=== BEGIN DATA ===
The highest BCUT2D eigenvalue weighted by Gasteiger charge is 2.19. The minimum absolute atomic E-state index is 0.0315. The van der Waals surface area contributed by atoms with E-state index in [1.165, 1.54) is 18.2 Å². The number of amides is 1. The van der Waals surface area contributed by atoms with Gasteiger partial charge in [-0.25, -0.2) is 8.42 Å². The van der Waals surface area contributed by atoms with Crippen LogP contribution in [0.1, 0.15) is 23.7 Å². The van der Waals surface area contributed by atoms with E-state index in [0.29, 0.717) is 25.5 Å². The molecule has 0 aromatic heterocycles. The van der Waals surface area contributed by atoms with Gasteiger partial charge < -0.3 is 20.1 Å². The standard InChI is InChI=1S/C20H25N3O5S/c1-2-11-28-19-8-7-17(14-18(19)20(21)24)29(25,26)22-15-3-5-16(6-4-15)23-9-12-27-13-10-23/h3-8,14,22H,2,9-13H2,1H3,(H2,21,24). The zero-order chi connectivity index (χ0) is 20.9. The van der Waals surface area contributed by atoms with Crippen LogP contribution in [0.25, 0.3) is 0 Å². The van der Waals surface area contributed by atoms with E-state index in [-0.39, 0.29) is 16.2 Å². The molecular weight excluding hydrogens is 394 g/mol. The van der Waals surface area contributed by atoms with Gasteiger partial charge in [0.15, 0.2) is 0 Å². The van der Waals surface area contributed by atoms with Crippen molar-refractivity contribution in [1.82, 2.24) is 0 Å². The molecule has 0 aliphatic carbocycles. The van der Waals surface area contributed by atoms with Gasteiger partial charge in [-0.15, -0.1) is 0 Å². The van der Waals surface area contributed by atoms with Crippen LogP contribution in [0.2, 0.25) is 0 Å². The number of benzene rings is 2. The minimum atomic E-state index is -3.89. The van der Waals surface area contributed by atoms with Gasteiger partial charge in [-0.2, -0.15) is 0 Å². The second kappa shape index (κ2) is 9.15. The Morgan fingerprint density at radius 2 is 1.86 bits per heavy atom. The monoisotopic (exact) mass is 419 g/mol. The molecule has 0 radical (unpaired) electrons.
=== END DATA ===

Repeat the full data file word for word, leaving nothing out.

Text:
The highest BCUT2D eigenvalue weighted by Gasteiger charge is 2.19. The minimum absolute atomic E-state index is 0.0315. The van der Waals surface area contributed by atoms with E-state index in [1.165, 1.54) is 18.2 Å². The number of amides is 1. The van der Waals surface area contributed by atoms with Gasteiger partial charge in [-0.25, -0.2) is 8.42 Å². The van der Waals surface area contributed by atoms with Crippen LogP contribution in [0.1, 0.15) is 23.7 Å². The van der Waals surface area contributed by atoms with E-state index in [0.29, 0.717) is 25.5 Å². The molecule has 0 aromatic heterocycles. The van der Waals surface area contributed by atoms with Gasteiger partial charge < -0.3 is 20.1 Å². The standard InChI is InChI=1S/C20H25N3O5S/c1-2-11-28-19-8-7-17(14-18(19)20(21)24)29(25,26)22-15-3-5-16(6-4-15)23-9-12-27-13-10-23/h3-8,14,22H,2,9-13H2,1H3,(H2,21,24). The zero-order chi connectivity index (χ0) is 20.9. The van der Waals surface area contributed by atoms with Crippen LogP contribution in [0.25, 0.3) is 0 Å². The van der Waals surface area contributed by atoms with E-state index in [-0.39, 0.29) is 16.2 Å². The molecular weight excluding hydrogens is 394 g/mol. The van der Waals surface area contributed by atoms with Gasteiger partial charge in [0.15, 0.2) is 0 Å². The van der Waals surface area contributed by atoms with Crippen molar-refractivity contribution in [1.82, 2.24) is 0 Å². The molecule has 0 aliphatic carbocycles. The van der Waals surface area contributed by atoms with Gasteiger partial charge in [-0.15, -0.1) is 0 Å². The van der Waals surface area contributed by atoms with Crippen LogP contribution in [0.2, 0.25) is 0 Å². The number of benzene rings is 2. The minimum atomic E-state index is -3.89. The van der Waals surface area contributed by atoms with Gasteiger partial charge in [-0.2, -0.15) is 0 Å². The second kappa shape index (κ2) is 9.15. The Morgan fingerprint density at radius 2 is 1.86 bits per heavy atom. The monoisotopic (exact) mass is 419 g/mol. The molecule has 0 radical (unpaired) electrons.